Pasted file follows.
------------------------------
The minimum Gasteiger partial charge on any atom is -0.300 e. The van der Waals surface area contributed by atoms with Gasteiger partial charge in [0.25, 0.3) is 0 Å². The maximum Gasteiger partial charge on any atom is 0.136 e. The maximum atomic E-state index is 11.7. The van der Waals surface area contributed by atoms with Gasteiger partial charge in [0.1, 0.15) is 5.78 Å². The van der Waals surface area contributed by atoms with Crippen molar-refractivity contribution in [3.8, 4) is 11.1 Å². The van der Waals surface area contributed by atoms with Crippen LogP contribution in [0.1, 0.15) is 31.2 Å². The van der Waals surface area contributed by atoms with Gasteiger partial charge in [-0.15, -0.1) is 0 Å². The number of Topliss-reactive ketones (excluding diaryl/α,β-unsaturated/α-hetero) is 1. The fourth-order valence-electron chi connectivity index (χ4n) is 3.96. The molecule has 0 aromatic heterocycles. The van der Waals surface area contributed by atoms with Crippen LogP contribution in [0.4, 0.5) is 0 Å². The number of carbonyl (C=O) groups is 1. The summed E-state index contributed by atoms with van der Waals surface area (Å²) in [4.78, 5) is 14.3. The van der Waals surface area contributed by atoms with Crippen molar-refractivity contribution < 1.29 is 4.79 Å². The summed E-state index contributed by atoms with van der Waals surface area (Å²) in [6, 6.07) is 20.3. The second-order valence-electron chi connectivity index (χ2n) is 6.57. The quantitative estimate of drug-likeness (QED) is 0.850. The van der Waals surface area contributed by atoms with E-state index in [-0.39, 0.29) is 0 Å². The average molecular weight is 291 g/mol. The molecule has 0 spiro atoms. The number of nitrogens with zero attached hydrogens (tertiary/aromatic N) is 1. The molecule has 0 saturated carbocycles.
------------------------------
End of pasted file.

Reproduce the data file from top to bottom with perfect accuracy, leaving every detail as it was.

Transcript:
The minimum Gasteiger partial charge on any atom is -0.300 e. The van der Waals surface area contributed by atoms with Gasteiger partial charge in [0.25, 0.3) is 0 Å². The maximum Gasteiger partial charge on any atom is 0.136 e. The maximum atomic E-state index is 11.7. The van der Waals surface area contributed by atoms with Gasteiger partial charge in [0.1, 0.15) is 5.78 Å². The van der Waals surface area contributed by atoms with Crippen molar-refractivity contribution in [3.8, 4) is 11.1 Å². The van der Waals surface area contributed by atoms with Crippen LogP contribution in [0.1, 0.15) is 31.2 Å². The van der Waals surface area contributed by atoms with Gasteiger partial charge in [-0.15, -0.1) is 0 Å². The number of Topliss-reactive ketones (excluding diaryl/α,β-unsaturated/α-hetero) is 1. The fourth-order valence-electron chi connectivity index (χ4n) is 3.96. The molecule has 0 aromatic heterocycles. The van der Waals surface area contributed by atoms with Crippen LogP contribution in [0.4, 0.5) is 0 Å². The number of carbonyl (C=O) groups is 1. The summed E-state index contributed by atoms with van der Waals surface area (Å²) in [4.78, 5) is 14.3. The van der Waals surface area contributed by atoms with Crippen molar-refractivity contribution < 1.29 is 4.79 Å². The summed E-state index contributed by atoms with van der Waals surface area (Å²) in [6, 6.07) is 20.3. The second-order valence-electron chi connectivity index (χ2n) is 6.57. The quantitative estimate of drug-likeness (QED) is 0.850. The van der Waals surface area contributed by atoms with E-state index in [-0.39, 0.29) is 0 Å². The average molecular weight is 291 g/mol. The molecule has 0 spiro atoms. The number of nitrogens with zero attached hydrogens (tertiary/aromatic N) is 1. The molecule has 0 saturated carbocycles.